The US Food and Drug Administration has released a new mobile app that lets users search for information about any drug the agency has approved.
The new app is called Drugs@FDA Express, and it’s a lite version of the Drugs@FDA webpage, which has been active for several years. Using the new app, users can search for information about all the branded and generic drugs the agency has approved, including those available by prescription and those that come over-the-counter.
The streamlined version allows for quick, on-demand access to basic drug information, such as the manufacturer name, approval history, labeling, mode of administration (e.g. pill, injection), available dosages, and whether or not generic or bioequivalent versions exist. This information is great for healthcare workers, but also for the average person looking to learn more about a drug they’re taking, or one they’re looking into.
“The FDA is continuously seeking ways to bring information to consumers in more accessible formats. Today, with the launch of the Drugs@FDA Express mobile app, we’re bringing the public important information about drugs in an easy-to-use, mobile format,” said FDA Commissioner Scott Gottlieb in a statement. “We hope that by making this important health information more easily accessible we can help empower patients and providers in making their treatment decisions.”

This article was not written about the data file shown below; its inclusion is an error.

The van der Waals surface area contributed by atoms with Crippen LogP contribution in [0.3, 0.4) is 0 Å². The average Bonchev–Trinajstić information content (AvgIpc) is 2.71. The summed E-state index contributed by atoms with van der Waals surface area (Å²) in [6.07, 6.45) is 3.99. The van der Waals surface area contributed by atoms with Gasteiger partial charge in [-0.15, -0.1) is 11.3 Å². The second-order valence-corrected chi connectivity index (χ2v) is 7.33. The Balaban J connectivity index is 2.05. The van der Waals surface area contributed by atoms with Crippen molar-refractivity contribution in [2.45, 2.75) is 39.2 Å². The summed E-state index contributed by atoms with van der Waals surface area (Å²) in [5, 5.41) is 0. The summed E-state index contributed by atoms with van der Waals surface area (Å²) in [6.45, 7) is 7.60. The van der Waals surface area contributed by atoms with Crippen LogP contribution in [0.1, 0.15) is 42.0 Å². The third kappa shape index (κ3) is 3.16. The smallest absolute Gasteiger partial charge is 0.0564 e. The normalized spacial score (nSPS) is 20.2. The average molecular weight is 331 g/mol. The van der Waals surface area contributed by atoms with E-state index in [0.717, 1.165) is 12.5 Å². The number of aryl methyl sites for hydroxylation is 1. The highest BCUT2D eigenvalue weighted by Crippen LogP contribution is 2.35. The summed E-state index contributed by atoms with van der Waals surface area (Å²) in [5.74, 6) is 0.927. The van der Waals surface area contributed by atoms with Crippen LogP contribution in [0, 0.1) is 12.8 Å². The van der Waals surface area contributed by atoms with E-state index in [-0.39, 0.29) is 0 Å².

Frustratingly, the app doesn’t offer a lot of other information, such as details about the drug itself and its intended purpose, patient information, reviews, or possible side effects. For that, users will need to go to the full-blown version on the FDA’s website, which kind of defeats the purpose of the app in some cases. Also, the app doesn’t include dietary supplements, but that’s because those things don’t require FDA oversight.
But it is user-friendly; you can search by drug name, active ingredient, or application number. The program also displays all drugs approved by the FDA over the past seven days, while also providing a glossary and FAQ, which annoyingly takes you out of the app and into your friendly neighborhood mobile web browser (pro tip: the FAQ is immensely more useful than the glossary). It’s not perfect, but it’s a step in the right direction—that step being on-demand access to information about medicines approved by the nation’s primary drug regulatory body.
“Consumers are embracing digital health technologies to inform everyday decisions. From fitness trackers to mobile applications tracking insulin administration, these digital tools can empower consumers with a wealth of valuable health information,” said Gottlieb. “Advancing mobile apps that inform people about their health and medical choices represents a significant public health opportunity and is a high priority for the FDA.”